Wednesday, September 05, 2007

SDM = More AF Errors?

Recently, some different Pentax users, who had got the new DA Star lenses for their K10D, have reported that they found that more AF errors were resulted when the SDM lenses were used on their K10D, i.e., by enabling the SDM function to do AF ultrasonically. Just see the following hot thread:-

http://forums.dpreview.com/forums/read.asp?forum=1036&message=24652706

As we can see, the logic of the thread open person is simple and clear. If his DA Star lens is used on a non-SDM body with traditional body driven AF, the AF accuracy is good enough at f/2.8 wide opened. And then if another older generation non-SDM prime lens is used on his K10D, the AF is still okay for the same aperture and focal as compared. So, out-focusing only occurred when the SDM lens is used on a SDM body and thus he has drawn up the conclusion that the culprit is the new SDM focusing function, which should be in fault or having some bugs (hardware and/or software wise).

Do note that the Pentax Star lens are with hybrid AF facilities so that it can be used on both latest SDM-enabled Pentax DSLR or older body driven Pentax AF bodies, which is really a good thing as full backward compatibility is ensured. However, if the SDM would actually introduce more AF errors, then this will be a big problem and issue. In fact, this issue (if really existent) must be looked into seriously and tackled by Pentax in a very urgent way and manner. In the meantime, a custom function for letting the user to choose between SDM or body AF motor would be a viable interim solution that can be provided by Pentax quickly and easily, as only a new firmware update with minimal software modification is needed. Until some days later an ultimate technical solution arrives, this firmware option could be the true saver for users who have encountered the problem - and for the rest who do not find any problem, they can leave the setting at default and continue to use the SDM.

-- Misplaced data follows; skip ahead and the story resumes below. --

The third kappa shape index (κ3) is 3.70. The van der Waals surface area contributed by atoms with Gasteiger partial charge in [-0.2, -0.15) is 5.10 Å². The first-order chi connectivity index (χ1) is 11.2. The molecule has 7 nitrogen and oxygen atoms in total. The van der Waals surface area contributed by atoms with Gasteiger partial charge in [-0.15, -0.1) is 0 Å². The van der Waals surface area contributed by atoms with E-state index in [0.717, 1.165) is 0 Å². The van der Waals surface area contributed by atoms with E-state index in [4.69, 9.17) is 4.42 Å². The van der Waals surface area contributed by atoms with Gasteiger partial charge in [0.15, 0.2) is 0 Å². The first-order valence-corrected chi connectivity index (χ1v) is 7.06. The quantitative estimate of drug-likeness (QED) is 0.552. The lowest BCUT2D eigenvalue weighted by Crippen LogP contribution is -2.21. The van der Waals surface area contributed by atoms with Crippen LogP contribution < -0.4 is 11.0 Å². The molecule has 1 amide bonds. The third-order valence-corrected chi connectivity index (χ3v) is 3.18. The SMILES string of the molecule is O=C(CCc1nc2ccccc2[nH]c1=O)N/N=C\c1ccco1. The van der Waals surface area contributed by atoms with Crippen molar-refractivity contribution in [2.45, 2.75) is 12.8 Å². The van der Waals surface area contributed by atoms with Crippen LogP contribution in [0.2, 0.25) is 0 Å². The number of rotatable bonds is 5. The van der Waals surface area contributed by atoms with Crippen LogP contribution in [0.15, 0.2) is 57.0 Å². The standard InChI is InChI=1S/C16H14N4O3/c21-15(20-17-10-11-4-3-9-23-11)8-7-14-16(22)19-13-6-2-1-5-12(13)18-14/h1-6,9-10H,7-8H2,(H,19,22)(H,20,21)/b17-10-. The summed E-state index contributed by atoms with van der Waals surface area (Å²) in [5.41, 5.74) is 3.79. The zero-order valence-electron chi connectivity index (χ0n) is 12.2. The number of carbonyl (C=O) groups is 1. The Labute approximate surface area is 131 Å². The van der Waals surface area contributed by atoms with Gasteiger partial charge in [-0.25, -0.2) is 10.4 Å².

Anyway, to learn more about the reported cases and to judge if the problem is really existent, I think the lengthy thread cited above already provides quite some useful information for reference with useful sample photos posted as well. Nonetheless, as there are numerous numbers of opposite arguments followed down the thread (as usual and it is quite normal), I think any reader without a stance can think and judge the case in a more objective way, as far as possible. Of course, in the end, everything can still be concluded with the "bad sample" theory that the reporting users are just being the most unlucky ones. Or, again, simply the old but golden defensing rule of "user errors" can be applied. But, if you're about decided to buy the new DA* lens(es), will you take the risk? Will you bet, or not? (. . until some days the case has been made clearer.)

Update (Sept. 7): I have just a thought which've come over my mind. I think instead of waiting Pentax to confirm and hoping for a solution from them, why not be proactive and try to test the gear oneself and even to find out a possible solution that is actually ready available?

In fact, according to the past track record, Pentax have never admitted those more critical reported gear problems openly or they simply just not even responded publicly to those, even if for the problems that had been widely reported and recognised (clearly for their existence). As such, I think my last imagination or suggestion on the "interim solution" maybe just something not very realistic afterall.

So, what's my thought then? Still remember the old K10D firmware versions of Pentax which do not support the SDM? As such, with those older firmwares, it is most likely that the K10D will do AF *traditionally*, i.e., with the body AF motor to drive the Star zooms to do the AF. I haven't tried that myself though but I think it is most *likely* and it should work.

So, how to get back to the older firmware? Just see my next short article on that.